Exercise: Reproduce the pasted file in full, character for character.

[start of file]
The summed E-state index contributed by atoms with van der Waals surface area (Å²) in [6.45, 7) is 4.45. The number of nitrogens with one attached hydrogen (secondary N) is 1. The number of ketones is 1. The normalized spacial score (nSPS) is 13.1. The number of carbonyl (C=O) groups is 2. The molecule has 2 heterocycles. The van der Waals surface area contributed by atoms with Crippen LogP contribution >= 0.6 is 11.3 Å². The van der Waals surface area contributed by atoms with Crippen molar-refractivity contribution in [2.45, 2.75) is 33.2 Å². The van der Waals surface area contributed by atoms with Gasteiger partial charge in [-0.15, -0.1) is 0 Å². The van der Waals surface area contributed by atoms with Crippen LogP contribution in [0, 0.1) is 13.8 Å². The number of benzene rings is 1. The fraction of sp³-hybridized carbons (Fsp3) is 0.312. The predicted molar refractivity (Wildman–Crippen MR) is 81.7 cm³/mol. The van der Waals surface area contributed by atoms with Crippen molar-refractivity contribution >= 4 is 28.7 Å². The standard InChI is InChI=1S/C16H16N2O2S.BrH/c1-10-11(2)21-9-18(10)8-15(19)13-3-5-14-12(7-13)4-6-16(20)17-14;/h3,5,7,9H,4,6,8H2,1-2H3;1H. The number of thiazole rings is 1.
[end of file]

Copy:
The summed E-state index contributed by atoms with van der Waals surface area (Å²) in [6.45, 7) is 4.45. The number of nitrogens with one attached hydrogen (secondary N) is 1. The number of ketones is 1. The normalized spacial score (nSPS) is 13.1. The number of carbonyl (C=O) groups is 2. The molecule has 2 heterocycles. The van der Waals surface area contributed by atoms with Crippen LogP contribution >= 0.6 is 11.3 Å². The van der Waals surface area contributed by atoms with Crippen molar-refractivity contribution in [2.45, 2.75) is 33.2 Å². The van der Waals surface area contributed by atoms with Gasteiger partial charge in [-0.15, -0.1) is 0 Å². The van der Waals surface area contributed by atoms with Crippen LogP contribution in [0, 0.1) is 13.8 Å². The number of benzene rings is 1. The fraction of sp³-hybridized carbons (Fsp3) is 0.312. The predicted molar refractivity (Wildman–Crippen MR) is 81.7 cm³/mol. The van der Waals surface area contributed by atoms with Crippen molar-refractivity contribution >= 4 is 28.7 Å². The standard InChI is InChI=1S/C16H16N2O2S.BrH/c1-10-11(2)21-9-18(10)8-15(19)13-3-5-14-12(7-13)4-6-16(20)17-14;/h3,5,7,9H,4,6,8H2,1-2H3;1H. The number of thiazole rings is 1.